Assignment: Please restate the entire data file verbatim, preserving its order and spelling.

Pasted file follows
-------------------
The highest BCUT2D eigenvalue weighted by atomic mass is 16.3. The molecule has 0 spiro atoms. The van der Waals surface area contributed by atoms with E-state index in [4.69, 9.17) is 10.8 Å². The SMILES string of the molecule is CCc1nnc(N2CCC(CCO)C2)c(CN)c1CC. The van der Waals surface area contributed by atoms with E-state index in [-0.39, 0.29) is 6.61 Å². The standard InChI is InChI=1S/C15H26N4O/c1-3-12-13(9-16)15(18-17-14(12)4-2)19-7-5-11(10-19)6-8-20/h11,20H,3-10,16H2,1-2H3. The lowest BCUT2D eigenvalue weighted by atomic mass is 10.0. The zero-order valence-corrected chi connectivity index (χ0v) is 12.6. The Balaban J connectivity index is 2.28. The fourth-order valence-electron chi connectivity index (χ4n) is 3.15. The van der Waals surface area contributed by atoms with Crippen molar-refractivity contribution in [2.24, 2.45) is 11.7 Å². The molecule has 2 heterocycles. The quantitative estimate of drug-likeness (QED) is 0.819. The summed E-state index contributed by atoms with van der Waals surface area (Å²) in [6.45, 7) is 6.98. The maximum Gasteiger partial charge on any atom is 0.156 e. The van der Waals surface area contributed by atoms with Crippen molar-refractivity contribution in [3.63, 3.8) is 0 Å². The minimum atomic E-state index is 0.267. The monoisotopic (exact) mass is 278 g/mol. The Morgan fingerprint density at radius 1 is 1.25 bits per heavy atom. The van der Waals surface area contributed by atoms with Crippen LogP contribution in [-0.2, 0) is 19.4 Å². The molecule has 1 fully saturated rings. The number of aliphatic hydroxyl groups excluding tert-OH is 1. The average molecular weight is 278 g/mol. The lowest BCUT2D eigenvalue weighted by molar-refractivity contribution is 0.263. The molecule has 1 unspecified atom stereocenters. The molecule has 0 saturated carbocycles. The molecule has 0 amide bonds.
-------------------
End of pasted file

The highest BCUT2D eigenvalue weighted by atomic mass is 16.3. The molecule has 0 spiro atoms. The van der Waals surface area contributed by atoms with E-state index in [4.69, 9.17) is 10.8 Å². The SMILES string of the molecule is CCc1nnc(N2CCC(CCO)C2)c(CN)c1CC. The van der Waals surface area contributed by atoms with E-state index in [-0.39, 0.29) is 6.61 Å². The standard InChI is InChI=1S/C15H26N4O/c1-3-12-13(9-16)15(18-17-14(12)4-2)19-7-5-11(10-19)6-8-20/h11,20H,3-10,16H2,1-2H3. The lowest BCUT2D eigenvalue weighted by atomic mass is 10.0. The zero-order valence-corrected chi connectivity index (χ0v) is 12.6. The Balaban J connectivity index is 2.28. The fourth-order valence-electron chi connectivity index (χ4n) is 3.15. The van der Waals surface area contributed by atoms with Crippen molar-refractivity contribution in [2.24, 2.45) is 11.7 Å². The molecule has 2 heterocycles. The quantitative estimate of drug-likeness (QED) is 0.819. The summed E-state index contributed by atoms with van der Waals surface area (Å²) in [6.45, 7) is 6.98. The maximum Gasteiger partial charge on any atom is 0.156 e. The van der Waals surface area contributed by atoms with Crippen molar-refractivity contribution in [3.63, 3.8) is 0 Å². The minimum atomic E-state index is 0.267. The monoisotopic (exact) mass is 278 g/mol. The Morgan fingerprint density at radius 1 is 1.25 bits per heavy atom. The van der Waals surface area contributed by atoms with Crippen LogP contribution in [-0.2, 0) is 19.4 Å². The molecule has 1 fully saturated rings. The number of aliphatic hydroxyl groups excluding tert-OH is 1. The average molecular weight is 278 g/mol. The lowest BCUT2D eigenvalue weighted by molar-refractivity contribution is 0.263. The molecule has 1 unspecified atom stereocenters. The molecule has 0 saturated carbocycles. The molecule has 0 amide bonds.